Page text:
ROCK / 'Ring Bang': the way forward: Eddie Grant, reggae singer turned entrepreneur and soca's Mr Big, is a hard man to track down. Philip Sweeney got tired of chasing after his Mercedes and invited him to tea in Bristol

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Patience is a prerequisite of the Caribbean-showbiz correspondent. Five years ago I spent a week's worth of phone calls trying to meet Eddie Grant, to no avail. This was in Barbados, where I'd just discovered the calypsos of the Mighty Gabby, in particular 'Chicken 'n' Ram', produced by Eddie Grant in his Blue Wave Studio, with Grant playing virtually all the instruments.

I was keen to find the source of this music, which seemed superior to the lyrically bland dance clones of Trinidadian soca at that time. Since then, tantalising new items have emerged from Blue Wave Studio via Grant's record company Ice, including innovative tracks by Gabby and a young Barbadian group, Square One, plus an LP by the 90-year-old 1930s calypso master, Rafael de Leon: 'Roaring Lion'. Above all, this year has seen the first four volumes of an enormously promising series named Caribbean Classics. There are also reports of a campaign by Grant to break the soca record market, of which he controls a major slice, out of its carnival ghetto and into North American mainstream.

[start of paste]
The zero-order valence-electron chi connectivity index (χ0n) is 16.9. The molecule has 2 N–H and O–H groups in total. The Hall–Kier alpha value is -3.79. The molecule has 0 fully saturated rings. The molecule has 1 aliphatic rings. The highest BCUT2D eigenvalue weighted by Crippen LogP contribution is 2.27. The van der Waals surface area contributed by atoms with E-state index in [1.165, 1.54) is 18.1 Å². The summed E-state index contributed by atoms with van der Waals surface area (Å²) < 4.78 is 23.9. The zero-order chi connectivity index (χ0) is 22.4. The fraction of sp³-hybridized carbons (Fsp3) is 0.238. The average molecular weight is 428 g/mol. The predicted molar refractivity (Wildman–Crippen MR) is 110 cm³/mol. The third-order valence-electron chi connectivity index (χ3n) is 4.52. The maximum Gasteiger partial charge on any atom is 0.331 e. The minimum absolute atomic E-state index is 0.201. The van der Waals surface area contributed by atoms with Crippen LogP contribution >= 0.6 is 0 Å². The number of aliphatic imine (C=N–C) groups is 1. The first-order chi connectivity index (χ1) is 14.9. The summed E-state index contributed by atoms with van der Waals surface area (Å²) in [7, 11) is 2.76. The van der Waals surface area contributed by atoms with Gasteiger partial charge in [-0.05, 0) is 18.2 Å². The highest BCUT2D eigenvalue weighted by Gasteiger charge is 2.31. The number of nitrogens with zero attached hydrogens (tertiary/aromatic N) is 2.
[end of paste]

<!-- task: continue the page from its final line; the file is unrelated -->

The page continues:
And here is soca's Mr Big pulling up at my front door in a Mercedes, registration A 50CA, no less, wearing a woollen tam, and looking chipper for a man who's come straight from Barbados to a TV interview in Liverpool. Pausing to stroke Muriel, the cat ('I've got 120 of these in Barbados'), and accept some weak tea, Grant expatiates on eastern Caribbean music, and his place in it, which he feels deserves greater recognition. 'I've never really spoken about my involvement with soca, but the Roaring Lion said if I didn't, and if I live to be 90, I'd regret it because everyone else would have been talking about something I knew more about.'

Grant's involvement with Trinidadian music began 20 years before soca existed. As a child in Guyana, where his father played trumpet in a dance band, the calypsos of Lord Kitchener and the Mighty Sparrow were radio favourites. In the late 1960s, when Grant's band The Equals reached top 10 in London, his career overlapped the ska and calypso scenes.

'Two of my songs were taken up by Prince Buster and I had to take him to court over authorship . . . I won.' At the time, Grant used the phrase kaisoul (from kaiso, an alternative term for calypso), to describe his blend of Trinidadian music with rock and soul, which came to be called soca. 'That's a matter of record. It was reported in Melody Maker in the early Sixties.' He sees his 1970 hit 'Black Skin Blue-Eyed Boys' as one of the first kaisoul / soca productions. 'And that was eight years before Kitchener's 'Sugar Bum Bum' which some people say was the first soca record . . .' Subsequent Eddie Grant compositions have cropped up all over the Caribbean.